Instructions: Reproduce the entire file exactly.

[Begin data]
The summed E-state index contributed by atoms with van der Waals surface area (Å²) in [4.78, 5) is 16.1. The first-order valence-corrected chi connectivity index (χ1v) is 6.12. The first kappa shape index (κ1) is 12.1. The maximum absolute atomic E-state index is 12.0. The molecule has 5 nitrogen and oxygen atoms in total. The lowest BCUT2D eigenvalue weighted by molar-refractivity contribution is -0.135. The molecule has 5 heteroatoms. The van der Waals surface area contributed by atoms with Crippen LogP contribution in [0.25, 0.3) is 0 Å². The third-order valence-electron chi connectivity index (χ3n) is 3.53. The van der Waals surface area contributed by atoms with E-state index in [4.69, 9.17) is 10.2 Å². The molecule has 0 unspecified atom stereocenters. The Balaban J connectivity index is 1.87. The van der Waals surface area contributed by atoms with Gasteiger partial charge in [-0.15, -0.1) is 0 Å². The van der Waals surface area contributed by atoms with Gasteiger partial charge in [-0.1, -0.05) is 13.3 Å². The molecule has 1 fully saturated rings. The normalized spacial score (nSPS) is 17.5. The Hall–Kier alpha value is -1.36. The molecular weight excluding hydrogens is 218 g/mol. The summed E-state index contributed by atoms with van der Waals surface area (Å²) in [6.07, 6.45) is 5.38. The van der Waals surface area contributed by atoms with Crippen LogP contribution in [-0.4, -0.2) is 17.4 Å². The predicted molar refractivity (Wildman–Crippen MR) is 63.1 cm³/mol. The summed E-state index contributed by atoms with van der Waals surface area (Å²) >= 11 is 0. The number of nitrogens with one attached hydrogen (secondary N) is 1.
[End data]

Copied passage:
The summed E-state index contributed by atoms with van der Waals surface area (Å²) in [4.78, 5) is 16.1. The first-order valence-corrected chi connectivity index (χ1v) is 6.12. The first kappa shape index (κ1) is 12.1. The maximum absolute atomic E-state index is 12.0. The molecule has 5 nitrogen and oxygen atoms in total. The lowest BCUT2D eigenvalue weighted by molar-refractivity contribution is -0.135. The molecule has 5 heteroatoms. The van der Waals surface area contributed by atoms with Crippen LogP contribution in [0.25, 0.3) is 0 Å². The third-order valence-electron chi connectivity index (χ3n) is 3.53. The van der Waals surface area contributed by atoms with E-state index in [4.69, 9.17) is 10.2 Å². The molecule has 0 unspecified atom stereocenters. The Balaban J connectivity index is 1.87. The van der Waals surface area contributed by atoms with Gasteiger partial charge in [-0.15, -0.1) is 0 Å². The van der Waals surface area contributed by atoms with Gasteiger partial charge in [-0.1, -0.05) is 13.3 Å². The molecule has 1 fully saturated rings. The normalized spacial score (nSPS) is 17.5. The Hall–Kier alpha value is -1.36. The molecular weight excluding hydrogens is 218 g/mol. The summed E-state index contributed by atoms with van der Waals surface area (Å²) in [6.07, 6.45) is 5.38. The van der Waals surface area contributed by atoms with Crippen LogP contribution in [-0.4, -0.2) is 17.4 Å². The predicted molar refractivity (Wildman–Crippen MR) is 63.1 cm³/mol. The summed E-state index contributed by atoms with van der Waals surface area (Å²) >= 11 is 0. The number of nitrogens with one attached hydrogen (secondary N) is 1.